Municipal Health Councils
The Municipal Health Councils are considered the main organs of social control in defining health services and the health system. They are public spaces of plural composition and equal representation of the State and civil society, are deliberative and consultative in character, and have the responsibility to formulate and monitor the implementation of the health policies of the Unified Health System (SUS). Their main tasks are: the control of the health budget; the monitoring of funds that come from the Unified Health System (SUS) and federal programs; the participation in the development of goals for health; and the control of the execution of actions linked to health. The councils meet at least once a month and are comprised of representatives of governmental entities (25%), representatives of non-governmental entities (25%) and users of SUS health services (50%).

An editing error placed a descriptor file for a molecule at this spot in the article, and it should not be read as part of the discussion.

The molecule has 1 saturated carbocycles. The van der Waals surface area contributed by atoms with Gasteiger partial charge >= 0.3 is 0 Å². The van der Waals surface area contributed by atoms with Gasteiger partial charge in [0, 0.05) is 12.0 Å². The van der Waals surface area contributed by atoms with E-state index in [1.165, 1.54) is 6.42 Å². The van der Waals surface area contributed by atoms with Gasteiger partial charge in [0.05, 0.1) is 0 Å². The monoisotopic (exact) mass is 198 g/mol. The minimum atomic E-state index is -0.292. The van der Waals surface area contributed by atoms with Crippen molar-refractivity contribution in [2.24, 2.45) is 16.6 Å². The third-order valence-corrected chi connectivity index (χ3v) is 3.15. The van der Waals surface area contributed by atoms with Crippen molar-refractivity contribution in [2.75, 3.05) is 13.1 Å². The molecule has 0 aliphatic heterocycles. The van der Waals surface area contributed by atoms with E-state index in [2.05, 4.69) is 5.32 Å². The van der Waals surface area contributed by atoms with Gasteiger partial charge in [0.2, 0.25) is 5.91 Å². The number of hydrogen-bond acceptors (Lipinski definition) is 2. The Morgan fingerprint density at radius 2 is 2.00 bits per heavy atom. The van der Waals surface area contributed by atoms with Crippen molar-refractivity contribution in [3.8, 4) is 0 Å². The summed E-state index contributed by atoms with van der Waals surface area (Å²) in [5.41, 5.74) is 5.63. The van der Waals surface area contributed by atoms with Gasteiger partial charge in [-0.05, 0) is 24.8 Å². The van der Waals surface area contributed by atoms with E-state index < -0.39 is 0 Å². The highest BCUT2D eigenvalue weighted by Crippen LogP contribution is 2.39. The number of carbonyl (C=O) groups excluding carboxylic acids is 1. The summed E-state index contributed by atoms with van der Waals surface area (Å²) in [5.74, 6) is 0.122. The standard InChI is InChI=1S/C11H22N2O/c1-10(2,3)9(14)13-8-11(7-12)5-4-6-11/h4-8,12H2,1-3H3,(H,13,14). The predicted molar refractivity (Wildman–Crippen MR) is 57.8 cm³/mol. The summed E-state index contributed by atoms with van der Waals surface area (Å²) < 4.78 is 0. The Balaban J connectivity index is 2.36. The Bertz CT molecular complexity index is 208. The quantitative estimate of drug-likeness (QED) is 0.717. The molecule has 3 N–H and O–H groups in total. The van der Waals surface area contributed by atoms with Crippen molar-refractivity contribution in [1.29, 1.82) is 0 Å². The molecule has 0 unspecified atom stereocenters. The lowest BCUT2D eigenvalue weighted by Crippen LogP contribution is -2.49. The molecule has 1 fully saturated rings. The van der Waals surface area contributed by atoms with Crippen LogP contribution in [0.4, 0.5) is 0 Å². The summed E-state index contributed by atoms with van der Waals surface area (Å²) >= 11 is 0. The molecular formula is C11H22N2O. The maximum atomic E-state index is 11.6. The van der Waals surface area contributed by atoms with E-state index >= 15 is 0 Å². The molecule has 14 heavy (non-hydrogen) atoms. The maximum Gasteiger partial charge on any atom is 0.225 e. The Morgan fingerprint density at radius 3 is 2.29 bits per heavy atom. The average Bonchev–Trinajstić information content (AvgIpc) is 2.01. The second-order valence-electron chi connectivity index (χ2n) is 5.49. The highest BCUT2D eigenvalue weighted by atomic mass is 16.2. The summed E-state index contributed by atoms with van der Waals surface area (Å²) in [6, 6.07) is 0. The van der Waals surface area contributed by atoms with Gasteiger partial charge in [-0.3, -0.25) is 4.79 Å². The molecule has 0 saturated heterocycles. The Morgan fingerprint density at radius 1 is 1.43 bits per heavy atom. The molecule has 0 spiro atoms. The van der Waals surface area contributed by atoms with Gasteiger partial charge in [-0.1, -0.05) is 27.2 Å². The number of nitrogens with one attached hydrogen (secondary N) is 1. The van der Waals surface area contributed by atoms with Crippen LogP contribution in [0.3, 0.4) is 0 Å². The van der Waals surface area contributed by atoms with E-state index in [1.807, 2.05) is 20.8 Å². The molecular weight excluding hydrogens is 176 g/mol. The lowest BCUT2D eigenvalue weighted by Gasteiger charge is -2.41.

Formalization: is the innovation embedded in the constitution or legislation, in an administrative act, or not formalized at all?
Frequency: how often does the innovation take place: only once, sporadically, or is it permanent or regular?
Mode of Selection of Participants: is the innovation open to all participants, access is restricted to some kind of condition, or both methods apply?
Type of participants: those who participate are individual citizens, civil society organizations, private stakeholders or a combination of those?
Decisiveness: does the innovation takes binding, non-binding or no decision at all?
Co-governance: is there involvement of the government in the process or not?
- embedded in the constitution/legislation
- Mode of selection of participants
- Type of participants
- civil society
- democratic innovation yields a non-binding decision